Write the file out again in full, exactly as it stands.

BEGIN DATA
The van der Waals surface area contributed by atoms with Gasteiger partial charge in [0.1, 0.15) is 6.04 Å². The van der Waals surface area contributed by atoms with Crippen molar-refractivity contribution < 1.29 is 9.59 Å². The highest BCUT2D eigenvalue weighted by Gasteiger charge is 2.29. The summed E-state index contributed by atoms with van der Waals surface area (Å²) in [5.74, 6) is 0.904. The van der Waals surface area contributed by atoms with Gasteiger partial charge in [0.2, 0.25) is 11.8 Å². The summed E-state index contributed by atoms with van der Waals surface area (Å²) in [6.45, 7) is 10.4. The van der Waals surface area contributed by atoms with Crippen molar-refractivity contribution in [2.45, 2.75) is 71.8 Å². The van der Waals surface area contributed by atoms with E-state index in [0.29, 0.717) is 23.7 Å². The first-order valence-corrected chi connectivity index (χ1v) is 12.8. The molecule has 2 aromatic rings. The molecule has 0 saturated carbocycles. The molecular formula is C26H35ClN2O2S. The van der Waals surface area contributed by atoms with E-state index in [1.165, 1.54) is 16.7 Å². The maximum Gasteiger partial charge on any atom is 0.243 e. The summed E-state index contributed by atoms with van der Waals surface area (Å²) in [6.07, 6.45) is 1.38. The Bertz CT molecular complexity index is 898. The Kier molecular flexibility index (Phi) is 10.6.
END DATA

The van der Waals surface area contributed by atoms with Gasteiger partial charge in [0.1, 0.15) is 6.04 Å². The van der Waals surface area contributed by atoms with Crippen molar-refractivity contribution < 1.29 is 9.59 Å². The highest BCUT2D eigenvalue weighted by Gasteiger charge is 2.29. The summed E-state index contributed by atoms with van der Waals surface area (Å²) in [5.74, 6) is 0.904. The van der Waals surface area contributed by atoms with Gasteiger partial charge in [0.2, 0.25) is 11.8 Å². The summed E-state index contributed by atoms with van der Waals surface area (Å²) in [6.45, 7) is 10.4. The van der Waals surface area contributed by atoms with Crippen molar-refractivity contribution in [2.45, 2.75) is 71.8 Å². The van der Waals surface area contributed by atoms with E-state index in [0.29, 0.717) is 23.7 Å². The first-order valence-corrected chi connectivity index (χ1v) is 12.8. The molecule has 2 aromatic rings. The molecule has 0 saturated carbocycles. The molecular formula is C26H35ClN2O2S. The van der Waals surface area contributed by atoms with E-state index in [1.165, 1.54) is 16.7 Å². The maximum Gasteiger partial charge on any atom is 0.243 e. The summed E-state index contributed by atoms with van der Waals surface area (Å²) in [6.07, 6.45) is 1.38. The Bertz CT molecular complexity index is 898. The Kier molecular flexibility index (Phi) is 10.6.